Journal article

An intersectional approach to understandings of mental health inequalities among men with disability

Tania L King, Marissa Shields, Tom Shakespeare, Allison Milner, Anne Kavanagh



Disability is a key social identity or social category that is associated with significant social disadvantage. For men, having a disability can be discordant with their masculine identity. Self-reliance is one component of masculinity that is known to be important to men with disabilities, however it is also known to be associated with adverse mental health outcomes in the broader adult male population. Intersectionality approaches offer a means of examining the way that the effect of self-reliance on mental health might vary between those with and without a disability. Among a sample of 12,052 men aged 18-55 years from the Ten-to-Men study, we used effect measure modification (EMM) to exam..

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Awarded by NHMRC Centre of Research Excellence in Disability and Health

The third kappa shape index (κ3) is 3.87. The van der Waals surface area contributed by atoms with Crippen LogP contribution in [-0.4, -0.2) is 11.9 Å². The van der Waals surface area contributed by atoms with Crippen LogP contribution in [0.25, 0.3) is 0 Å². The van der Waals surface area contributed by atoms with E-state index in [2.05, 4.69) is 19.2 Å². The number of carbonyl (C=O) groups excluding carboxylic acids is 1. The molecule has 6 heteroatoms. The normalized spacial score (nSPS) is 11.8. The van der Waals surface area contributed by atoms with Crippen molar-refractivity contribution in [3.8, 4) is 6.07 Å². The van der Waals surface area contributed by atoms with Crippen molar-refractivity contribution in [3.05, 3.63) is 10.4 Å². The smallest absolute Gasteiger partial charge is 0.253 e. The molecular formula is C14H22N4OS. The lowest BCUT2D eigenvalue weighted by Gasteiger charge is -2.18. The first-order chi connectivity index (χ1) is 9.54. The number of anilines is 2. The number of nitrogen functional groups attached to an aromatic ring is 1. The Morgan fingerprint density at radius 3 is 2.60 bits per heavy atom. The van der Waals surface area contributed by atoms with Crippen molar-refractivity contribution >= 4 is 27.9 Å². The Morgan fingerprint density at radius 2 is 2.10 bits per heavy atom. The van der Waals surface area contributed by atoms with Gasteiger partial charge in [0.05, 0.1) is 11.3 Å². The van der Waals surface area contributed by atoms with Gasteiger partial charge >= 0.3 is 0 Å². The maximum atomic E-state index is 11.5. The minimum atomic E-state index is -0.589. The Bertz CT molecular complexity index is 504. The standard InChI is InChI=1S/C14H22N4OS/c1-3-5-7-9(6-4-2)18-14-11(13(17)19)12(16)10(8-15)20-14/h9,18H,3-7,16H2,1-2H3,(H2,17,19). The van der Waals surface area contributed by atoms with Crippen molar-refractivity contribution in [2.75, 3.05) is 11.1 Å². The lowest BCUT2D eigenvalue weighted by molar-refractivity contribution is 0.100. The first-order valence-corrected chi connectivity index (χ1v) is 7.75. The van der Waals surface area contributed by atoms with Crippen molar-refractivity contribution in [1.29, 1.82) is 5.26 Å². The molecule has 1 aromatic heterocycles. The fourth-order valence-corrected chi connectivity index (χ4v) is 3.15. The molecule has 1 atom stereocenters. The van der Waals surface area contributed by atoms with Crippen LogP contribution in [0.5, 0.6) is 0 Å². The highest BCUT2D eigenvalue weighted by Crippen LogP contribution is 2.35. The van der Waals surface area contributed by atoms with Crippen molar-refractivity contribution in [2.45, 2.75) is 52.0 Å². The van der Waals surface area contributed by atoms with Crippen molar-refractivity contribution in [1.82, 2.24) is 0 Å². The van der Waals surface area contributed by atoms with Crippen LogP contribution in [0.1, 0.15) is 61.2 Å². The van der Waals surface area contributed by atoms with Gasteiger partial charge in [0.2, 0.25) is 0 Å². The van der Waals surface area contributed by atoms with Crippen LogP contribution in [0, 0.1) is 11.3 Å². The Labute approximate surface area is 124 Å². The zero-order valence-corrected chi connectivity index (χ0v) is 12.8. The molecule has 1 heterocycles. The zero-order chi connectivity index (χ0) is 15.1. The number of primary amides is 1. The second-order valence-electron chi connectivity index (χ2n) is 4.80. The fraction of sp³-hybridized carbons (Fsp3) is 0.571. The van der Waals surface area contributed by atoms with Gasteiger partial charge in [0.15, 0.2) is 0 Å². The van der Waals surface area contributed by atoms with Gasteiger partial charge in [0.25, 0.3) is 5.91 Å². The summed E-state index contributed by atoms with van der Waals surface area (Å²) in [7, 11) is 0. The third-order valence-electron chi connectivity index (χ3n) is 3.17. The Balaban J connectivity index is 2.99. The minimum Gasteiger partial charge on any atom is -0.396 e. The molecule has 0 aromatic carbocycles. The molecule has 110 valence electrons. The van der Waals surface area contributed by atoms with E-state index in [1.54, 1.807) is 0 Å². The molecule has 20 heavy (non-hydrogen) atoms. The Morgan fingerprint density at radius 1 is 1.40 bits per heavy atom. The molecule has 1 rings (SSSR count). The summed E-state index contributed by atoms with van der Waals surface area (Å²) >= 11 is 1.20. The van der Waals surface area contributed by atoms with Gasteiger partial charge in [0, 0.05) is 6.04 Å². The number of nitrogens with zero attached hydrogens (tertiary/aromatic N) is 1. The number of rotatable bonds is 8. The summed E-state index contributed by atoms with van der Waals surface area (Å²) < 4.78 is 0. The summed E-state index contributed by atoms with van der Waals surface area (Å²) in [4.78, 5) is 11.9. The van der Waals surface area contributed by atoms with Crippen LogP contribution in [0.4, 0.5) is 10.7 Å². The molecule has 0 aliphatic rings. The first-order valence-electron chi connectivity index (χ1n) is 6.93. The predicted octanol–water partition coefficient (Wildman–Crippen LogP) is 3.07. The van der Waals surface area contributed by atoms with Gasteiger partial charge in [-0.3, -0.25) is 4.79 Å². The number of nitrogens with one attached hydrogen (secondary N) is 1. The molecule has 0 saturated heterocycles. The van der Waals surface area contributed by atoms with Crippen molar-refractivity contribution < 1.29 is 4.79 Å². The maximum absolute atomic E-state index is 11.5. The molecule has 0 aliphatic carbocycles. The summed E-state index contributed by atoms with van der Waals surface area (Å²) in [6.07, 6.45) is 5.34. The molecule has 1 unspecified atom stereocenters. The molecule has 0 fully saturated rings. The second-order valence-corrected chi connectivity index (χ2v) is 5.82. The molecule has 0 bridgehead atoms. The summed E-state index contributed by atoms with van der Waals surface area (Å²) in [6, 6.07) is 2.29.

Awarded by NHMRC Partnership Project

Funding Acknowledgements

This work was supported by a Disability Research Initiative grant from the University of Melbourne, an NHMRC Centre of Research Excellence in Disability and Health grant (APP1116385), an NHMRC Partnership Project (APP1134499), a University of Melbourne, Melbourne School of Population and Global Health, Business Improvement Program (BIP) Reinvestment grant.TLK was supported by an University of Melbourne, MDHS ECR grant.AM was supported by a Victorian Health and Medical Research Fellowship.